Pence Truly Believes Trump Won’t Be the 2024 Nominee

( – During former president Donald Trump’s interview with former Fox News host Tucker Carlson, which was intentionally aired at the same time and date as the Fox News Republican primary debate, Trump belittled the other GOP rivals as he explained his reason for skipping the debate.

There was no point, the former chief executive said, to “get harassed by people that shouldn’t even be running for president” when he had – and continues to have – a very commanding lead over his rivals.

However, for former vice president and one-time Trump ally Mike Pence, the GOP presidential nominee for next year will not be his former boss and commander-in-chief.

“I remain confident… that the Republican nominee will not be the former president,” Pence told CBS “Face the Nation” guest host Nancy Cordes. If he is proven wrong though, Pence, along with the other GOP presidential hopefuls on the stage, committed to supporting the eventual Republican presidential candidate.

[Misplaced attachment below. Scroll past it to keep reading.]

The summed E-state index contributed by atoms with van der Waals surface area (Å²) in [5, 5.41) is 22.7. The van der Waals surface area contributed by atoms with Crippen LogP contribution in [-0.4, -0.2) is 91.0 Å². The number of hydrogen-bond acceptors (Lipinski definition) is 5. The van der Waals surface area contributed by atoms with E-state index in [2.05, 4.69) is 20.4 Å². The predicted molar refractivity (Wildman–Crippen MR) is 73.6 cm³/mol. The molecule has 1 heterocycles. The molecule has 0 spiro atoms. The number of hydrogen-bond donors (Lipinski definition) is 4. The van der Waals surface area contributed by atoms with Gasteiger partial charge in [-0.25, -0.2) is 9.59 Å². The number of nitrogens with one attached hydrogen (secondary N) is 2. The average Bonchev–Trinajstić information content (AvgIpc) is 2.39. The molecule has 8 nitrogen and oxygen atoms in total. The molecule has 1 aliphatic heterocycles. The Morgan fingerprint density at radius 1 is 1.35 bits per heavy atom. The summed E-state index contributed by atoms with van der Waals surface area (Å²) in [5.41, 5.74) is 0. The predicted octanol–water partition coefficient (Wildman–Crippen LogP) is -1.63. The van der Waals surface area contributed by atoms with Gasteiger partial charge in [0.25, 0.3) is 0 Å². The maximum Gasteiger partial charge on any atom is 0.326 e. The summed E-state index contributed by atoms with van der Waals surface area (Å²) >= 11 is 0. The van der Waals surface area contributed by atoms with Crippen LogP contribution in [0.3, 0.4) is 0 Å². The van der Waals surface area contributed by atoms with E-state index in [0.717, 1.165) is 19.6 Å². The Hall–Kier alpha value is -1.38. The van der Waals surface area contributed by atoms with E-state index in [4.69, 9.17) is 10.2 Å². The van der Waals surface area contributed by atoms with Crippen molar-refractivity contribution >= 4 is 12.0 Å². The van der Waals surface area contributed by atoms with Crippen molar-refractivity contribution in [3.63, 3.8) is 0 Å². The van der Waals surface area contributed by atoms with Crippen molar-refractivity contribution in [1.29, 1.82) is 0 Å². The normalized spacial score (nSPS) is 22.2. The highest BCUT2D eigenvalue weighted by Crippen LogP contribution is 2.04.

During the debate, Pence also received validation for his actions in the aftermath of the 2020 presidential elections from all of the other candidates apart from billionaire businessman Vivek Ramaswamy (who said in a separate interview that Pence missed an “opportunity for heroism” and that he would do things a little differently if he were in Pence’s shoes).

Regardless of how Pence feels though, Trump’s campaign is getting a lot of momentum, even without an appearance at the Fox News debate. Some Republicans have dubbed Trump “Teflon Don” due to his ability to capitalize and use even negative events to his benefit. When Trump surrendered himself in Atlanta to get booked on charges of election interference, he posted his mug shot on his social media platform, Truth Social, and more importantly, on Twitter (now called X) after several years of silence on the site. The result? The Trump campaign added a staggering $7.1 million to its war chest, according to a report by Politico.

In terms of polling, Pence is also trailing behind many other candidates, with a meager 4.5% support, a far cry from Trump’s 49.9% support. He has consistently been fifth among the GOP presidential hopefuls, with Florida Governor Ron DeSantis, Ramaswamy, and former ambassador and South Carolina Governor Nikki Haley commanding more support than him among Republican voters.

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